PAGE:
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I wonder if it is possible to implement a GUI panel (possibly JPanel) that is of square shape but rotated 90 degrees. Obviously, there will be a top-level container which contains this panel, and visually the main panel is this rotated square panel within.

More specifically, I would divide a panel (called 'A') into 4 equal square sub-panels, and fill these sub-panels with JLabels, for which I am thinking to use GridLayout. And lastly, I would rotate 'A' 90 degrees to give what I want.

From my reading of other similar questions, it seems that you cannot rotate JPanel itself, but you can rotate what is contained within. Is this applicable to my case here? Would appreciate if someone could point out. Thanks.

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4 Answers 4

up vote 9 down vote accepted

The critical thing seems to be painting the components after rotating the graphics context. Here's an example:

enter image description here

Addendum 1:As @Atreys comments, the rotated components are drawn, but interact poorly. If the components must remain usable, event coordinates should also be transformed. Compare this (considerably) more complex example that mirrors components.

Addendum 2: If you also need to transform the mouse coordinates, this example may be helpful.

import java.awt.Dimension;
import java.awt.EventQueue;
import java.awt.Graphics;
import java.awt.Graphics2D;
import javax.swing.JFrame;
import javax.swing.JLabel;
import javax.swing.JPanel;

/** @see http://stackoverflow.com/questions/6333464 */
public class RotatePanel extends JPanel {

    public RotatePanel() {
        this.setPreferredSize(new Dimension(320, 240));
        this.add(new JLabel("Hello World!", JLabel.CENTER));
    }

    @Override
    public void paintComponent(Graphics g) {
        Graphics2D g2d = (Graphics2D) g;
        int w2 = getWidth() / 2;
        int h2 = getHeight() / 2;
        g2d.rotate(-Math.PI / 2, w2, h2);
        super.paintComponent(g);
    }

    private void display() {
        JFrame f = new JFrame("RotatePanel");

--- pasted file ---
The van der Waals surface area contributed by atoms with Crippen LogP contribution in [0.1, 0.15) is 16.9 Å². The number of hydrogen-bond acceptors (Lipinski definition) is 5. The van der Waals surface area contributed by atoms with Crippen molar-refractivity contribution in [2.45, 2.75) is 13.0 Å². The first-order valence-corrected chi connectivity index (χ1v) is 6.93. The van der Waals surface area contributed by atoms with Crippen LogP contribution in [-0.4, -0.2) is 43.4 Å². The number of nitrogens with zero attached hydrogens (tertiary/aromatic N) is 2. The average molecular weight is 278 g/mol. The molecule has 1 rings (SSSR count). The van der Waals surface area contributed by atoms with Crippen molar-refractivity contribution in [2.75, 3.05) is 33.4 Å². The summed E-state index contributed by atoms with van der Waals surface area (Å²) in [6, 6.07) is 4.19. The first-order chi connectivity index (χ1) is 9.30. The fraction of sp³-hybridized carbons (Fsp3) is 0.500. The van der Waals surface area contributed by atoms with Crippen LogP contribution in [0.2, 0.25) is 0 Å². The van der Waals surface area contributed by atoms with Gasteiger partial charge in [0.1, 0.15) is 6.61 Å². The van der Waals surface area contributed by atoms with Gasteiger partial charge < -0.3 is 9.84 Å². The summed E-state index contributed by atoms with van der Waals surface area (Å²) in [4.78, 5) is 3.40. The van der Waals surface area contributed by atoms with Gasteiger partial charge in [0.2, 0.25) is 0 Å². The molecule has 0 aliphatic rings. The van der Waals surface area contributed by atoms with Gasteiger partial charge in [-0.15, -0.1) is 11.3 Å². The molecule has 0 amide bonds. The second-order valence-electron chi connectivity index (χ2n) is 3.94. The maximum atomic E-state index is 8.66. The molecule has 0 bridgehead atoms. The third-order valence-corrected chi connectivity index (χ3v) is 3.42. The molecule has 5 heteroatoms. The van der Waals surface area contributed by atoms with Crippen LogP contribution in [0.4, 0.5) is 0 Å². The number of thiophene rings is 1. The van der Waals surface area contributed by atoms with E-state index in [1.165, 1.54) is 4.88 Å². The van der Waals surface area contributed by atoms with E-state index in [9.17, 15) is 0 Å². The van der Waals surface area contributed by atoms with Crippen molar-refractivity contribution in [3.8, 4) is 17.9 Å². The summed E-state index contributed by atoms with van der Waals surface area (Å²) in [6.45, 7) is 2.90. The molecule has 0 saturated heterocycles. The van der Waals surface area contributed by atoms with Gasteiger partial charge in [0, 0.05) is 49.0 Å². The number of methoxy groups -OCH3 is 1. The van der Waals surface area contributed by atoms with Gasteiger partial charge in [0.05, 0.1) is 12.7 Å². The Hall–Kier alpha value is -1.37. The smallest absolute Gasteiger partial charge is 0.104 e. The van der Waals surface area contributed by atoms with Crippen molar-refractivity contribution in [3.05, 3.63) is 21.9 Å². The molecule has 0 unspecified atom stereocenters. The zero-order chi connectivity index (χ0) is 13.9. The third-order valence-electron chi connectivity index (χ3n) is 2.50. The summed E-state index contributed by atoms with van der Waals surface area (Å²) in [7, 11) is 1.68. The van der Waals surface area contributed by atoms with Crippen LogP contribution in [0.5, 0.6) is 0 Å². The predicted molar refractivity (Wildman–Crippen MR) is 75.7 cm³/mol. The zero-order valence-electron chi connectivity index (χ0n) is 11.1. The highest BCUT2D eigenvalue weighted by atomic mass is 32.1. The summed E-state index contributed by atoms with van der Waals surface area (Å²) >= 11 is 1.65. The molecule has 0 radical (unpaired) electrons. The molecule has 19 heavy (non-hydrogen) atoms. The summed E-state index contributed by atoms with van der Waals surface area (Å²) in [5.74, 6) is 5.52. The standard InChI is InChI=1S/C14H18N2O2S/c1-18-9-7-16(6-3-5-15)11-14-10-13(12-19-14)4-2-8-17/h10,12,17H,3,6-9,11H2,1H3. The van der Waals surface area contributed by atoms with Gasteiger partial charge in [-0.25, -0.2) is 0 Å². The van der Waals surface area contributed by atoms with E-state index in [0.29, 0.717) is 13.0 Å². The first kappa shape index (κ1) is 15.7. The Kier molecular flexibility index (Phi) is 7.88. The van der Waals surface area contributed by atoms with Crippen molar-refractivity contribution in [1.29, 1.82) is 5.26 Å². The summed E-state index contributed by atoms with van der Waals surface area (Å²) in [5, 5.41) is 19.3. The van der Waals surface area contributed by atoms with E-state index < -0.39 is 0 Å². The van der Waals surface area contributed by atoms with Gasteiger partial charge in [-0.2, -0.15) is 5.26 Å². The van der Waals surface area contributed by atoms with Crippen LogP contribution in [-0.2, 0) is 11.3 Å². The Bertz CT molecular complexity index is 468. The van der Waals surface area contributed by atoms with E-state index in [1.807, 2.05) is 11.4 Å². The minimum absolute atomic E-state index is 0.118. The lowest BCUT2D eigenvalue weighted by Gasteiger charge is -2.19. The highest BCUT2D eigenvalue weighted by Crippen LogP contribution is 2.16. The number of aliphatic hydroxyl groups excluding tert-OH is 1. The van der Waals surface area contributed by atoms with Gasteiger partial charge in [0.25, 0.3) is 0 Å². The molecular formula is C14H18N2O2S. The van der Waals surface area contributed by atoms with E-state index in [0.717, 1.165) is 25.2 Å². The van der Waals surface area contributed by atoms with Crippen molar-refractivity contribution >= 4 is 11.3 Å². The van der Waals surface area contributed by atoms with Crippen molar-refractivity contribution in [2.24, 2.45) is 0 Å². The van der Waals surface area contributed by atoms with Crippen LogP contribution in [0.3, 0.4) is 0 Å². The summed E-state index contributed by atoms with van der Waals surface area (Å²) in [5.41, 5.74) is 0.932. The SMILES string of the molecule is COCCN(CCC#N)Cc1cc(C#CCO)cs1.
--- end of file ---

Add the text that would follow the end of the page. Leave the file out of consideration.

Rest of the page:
f.setDefaultCloseOperation(JFrame.EXIT_ON_CLOSE);
        f.add(this);
        f.pack();
        f.setLocationRelativeTo(null);
        f.setVisible(true);
    }

    public static void main(String[] args) {
        EventQueue.invokeLater(new Runnable() {

            @Override
            public void run() {
                new RotatePanel().display();
            }
        });
    }
}
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1  
neat trick :) I was curious how it handled objects you can click, so added a button to the label as well. It drew it rotated, but also non-rotated (sometimes). Also, the panel perceives any events registered to it in its non-rotated orientation –  Atreys Jun 13 '11 at 17:58
    
@Atreys: Good point, although a solution is non-trivial. I've elaborated above. –  trashgod Jun 13 '11 at 18:17
    
This is nice, but is this method general? For example, if I only rotate the 'A' panel for 45 degrees, would this make it appear as a diamond shape and everything within rotate 45 degrees as well (e.g. labels, sub-panels edges, etc)? thanks. –  skyork Jun 14 '11 at 15:02
    
The rotation of the rendering is quite general, as seen here; but the components are no longer interactive. It's much like printing in landscape orientation, which is fine for labels. See also this example. –  trashgod Jun 14 '11 at 19:36

Check out JXTransformer in the SwingHelper project over at java.net. This class acts as a component decorator that allows you to apply an arbitrary affine transform to a component.

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Yes, you would have to have the top-level container (JPanel or other container) be the item that rotates the contents. Really you aren't rotating the items, you are rotating to the painting of the items.

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If all you need to do is rotate the text on a JLabel you could use a Rotated Icon, then you don't have to worry about rotating the panel.

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